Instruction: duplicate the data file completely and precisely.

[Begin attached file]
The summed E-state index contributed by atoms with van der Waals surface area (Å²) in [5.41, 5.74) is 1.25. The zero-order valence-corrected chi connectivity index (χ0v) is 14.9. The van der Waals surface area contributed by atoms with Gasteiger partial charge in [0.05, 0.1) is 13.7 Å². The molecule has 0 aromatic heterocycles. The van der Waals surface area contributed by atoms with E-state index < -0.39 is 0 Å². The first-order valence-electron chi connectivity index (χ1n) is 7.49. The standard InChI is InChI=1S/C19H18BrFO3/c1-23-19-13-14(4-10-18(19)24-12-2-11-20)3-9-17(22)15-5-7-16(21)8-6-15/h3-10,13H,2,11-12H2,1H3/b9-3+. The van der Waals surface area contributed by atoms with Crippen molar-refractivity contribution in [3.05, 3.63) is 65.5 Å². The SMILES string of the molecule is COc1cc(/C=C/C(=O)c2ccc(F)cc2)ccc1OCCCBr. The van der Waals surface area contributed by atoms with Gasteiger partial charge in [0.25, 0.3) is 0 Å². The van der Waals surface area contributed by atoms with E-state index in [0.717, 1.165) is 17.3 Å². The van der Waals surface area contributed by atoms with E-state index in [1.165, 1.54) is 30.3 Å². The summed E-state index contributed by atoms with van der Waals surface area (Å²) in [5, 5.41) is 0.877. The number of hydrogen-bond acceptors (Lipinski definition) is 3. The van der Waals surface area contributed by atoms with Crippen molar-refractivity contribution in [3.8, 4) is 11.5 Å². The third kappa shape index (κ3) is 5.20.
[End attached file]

The summed E-state index contributed by atoms with van der Waals surface area (Å²) in [5.41, 5.74) is 1.25. The zero-order valence-corrected chi connectivity index (χ0v) is 14.9. The van der Waals surface area contributed by atoms with Gasteiger partial charge in [0.05, 0.1) is 13.7 Å². The molecule has 0 aromatic heterocycles. The van der Waals surface area contributed by atoms with E-state index < -0.39 is 0 Å². The first-order valence-electron chi connectivity index (χ1n) is 7.49. The standard InChI is InChI=1S/C19H18BrFO3/c1-23-19-13-14(4-10-18(19)24-12-2-11-20)3-9-17(22)15-5-7-16(21)8-6-15/h3-10,13H,2,11-12H2,1H3/b9-3+. The van der Waals surface area contributed by atoms with Crippen molar-refractivity contribution in [3.05, 3.63) is 65.5 Å². The SMILES string of the molecule is COc1cc(/C=C/C(=O)c2ccc(F)cc2)ccc1OCCCBr. The van der Waals surface area contributed by atoms with Gasteiger partial charge in [0.25, 0.3) is 0 Å². The van der Waals surface area contributed by atoms with E-state index in [0.717, 1.165) is 17.3 Å². The van der Waals surface area contributed by atoms with E-state index in [1.165, 1.54) is 30.3 Å². The summed E-state index contributed by atoms with van der Waals surface area (Å²) in [5, 5.41) is 0.877. The number of hydrogen-bond acceptors (Lipinski definition) is 3. The van der Waals surface area contributed by atoms with Crippen molar-refractivity contribution in [3.8, 4) is 11.5 Å². The third kappa shape index (κ3) is 5.20.